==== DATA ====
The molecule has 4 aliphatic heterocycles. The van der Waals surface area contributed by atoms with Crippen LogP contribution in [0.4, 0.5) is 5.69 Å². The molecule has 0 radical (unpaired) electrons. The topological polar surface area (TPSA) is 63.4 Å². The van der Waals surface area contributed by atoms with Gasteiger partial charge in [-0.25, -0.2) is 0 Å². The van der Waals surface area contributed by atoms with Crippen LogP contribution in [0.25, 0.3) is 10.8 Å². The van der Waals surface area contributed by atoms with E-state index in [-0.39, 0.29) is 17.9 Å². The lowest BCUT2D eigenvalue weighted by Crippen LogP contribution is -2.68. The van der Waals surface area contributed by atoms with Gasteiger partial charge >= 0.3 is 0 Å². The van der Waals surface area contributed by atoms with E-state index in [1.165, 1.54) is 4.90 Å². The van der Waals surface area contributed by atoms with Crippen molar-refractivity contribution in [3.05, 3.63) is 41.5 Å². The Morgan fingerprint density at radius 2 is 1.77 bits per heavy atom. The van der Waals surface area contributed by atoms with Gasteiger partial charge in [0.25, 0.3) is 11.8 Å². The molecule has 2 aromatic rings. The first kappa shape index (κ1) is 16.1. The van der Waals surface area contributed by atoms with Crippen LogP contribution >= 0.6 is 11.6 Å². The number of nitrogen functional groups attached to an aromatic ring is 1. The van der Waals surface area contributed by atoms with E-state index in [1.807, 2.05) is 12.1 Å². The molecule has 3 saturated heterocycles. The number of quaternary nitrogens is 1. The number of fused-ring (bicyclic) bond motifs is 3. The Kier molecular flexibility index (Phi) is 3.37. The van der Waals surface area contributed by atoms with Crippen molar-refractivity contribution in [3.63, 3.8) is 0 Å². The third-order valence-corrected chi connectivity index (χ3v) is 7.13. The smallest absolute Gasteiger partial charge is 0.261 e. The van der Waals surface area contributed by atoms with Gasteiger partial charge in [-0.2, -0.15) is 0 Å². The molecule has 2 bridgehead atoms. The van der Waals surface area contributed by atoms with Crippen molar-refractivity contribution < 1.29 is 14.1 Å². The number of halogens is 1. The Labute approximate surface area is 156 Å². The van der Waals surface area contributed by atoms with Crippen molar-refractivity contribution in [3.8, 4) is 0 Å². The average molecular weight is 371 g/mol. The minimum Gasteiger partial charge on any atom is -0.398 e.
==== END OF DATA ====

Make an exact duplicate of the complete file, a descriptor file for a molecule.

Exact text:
The molecule has 4 aliphatic heterocycles. The van der Waals surface area contributed by atoms with Crippen LogP contribution in [0.4, 0.5) is 5.69 Å². The molecule has 0 radical (unpaired) electrons. The topological polar surface area (TPSA) is 63.4 Å². The van der Waals surface area contributed by atoms with Gasteiger partial charge in [-0.25, -0.2) is 0 Å². The van der Waals surface area contributed by atoms with Crippen LogP contribution in [0.25, 0.3) is 10.8 Å². The van der Waals surface area contributed by atoms with E-state index in [-0.39, 0.29) is 17.9 Å². The lowest BCUT2D eigenvalue weighted by Crippen LogP contribution is -2.68. The van der Waals surface area contributed by atoms with Gasteiger partial charge >= 0.3 is 0 Å². The van der Waals surface area contributed by atoms with E-state index in [1.165, 1.54) is 4.90 Å². The van der Waals surface area contributed by atoms with Crippen molar-refractivity contribution in [3.05, 3.63) is 41.5 Å². The Morgan fingerprint density at radius 2 is 1.77 bits per heavy atom. The van der Waals surface area contributed by atoms with Gasteiger partial charge in [0.25, 0.3) is 11.8 Å². The molecule has 2 aromatic rings. The first kappa shape index (κ1) is 16.1. The van der Waals surface area contributed by atoms with Crippen LogP contribution >= 0.6 is 11.6 Å². The number of nitrogen functional groups attached to an aromatic ring is 1. The van der Waals surface area contributed by atoms with E-state index in [1.807, 2.05) is 12.1 Å². The molecule has 3 saturated heterocycles. The number of quaternary nitrogens is 1. The number of fused-ring (bicyclic) bond motifs is 3. The Kier molecular flexibility index (Phi) is 3.37. The van der Waals surface area contributed by atoms with Crippen molar-refractivity contribution in [3.63, 3.8) is 0 Å². The third-order valence-corrected chi connectivity index (χ3v) is 7.13. The smallest absolute Gasteiger partial charge is 0.261 e. The van der Waals surface area contributed by atoms with Gasteiger partial charge in [-0.2, -0.15) is 0 Å². The molecule has 2 bridgehead atoms. The van der Waals surface area contributed by atoms with Crippen molar-refractivity contribution < 1.29 is 14.1 Å². The number of halogens is 1. The Labute approximate surface area is 156 Å². The van der Waals surface area contributed by atoms with Crippen molar-refractivity contribution in [3.8, 4) is 0 Å². The average molecular weight is 371 g/mol. The minimum Gasteiger partial charge on any atom is -0.398 e.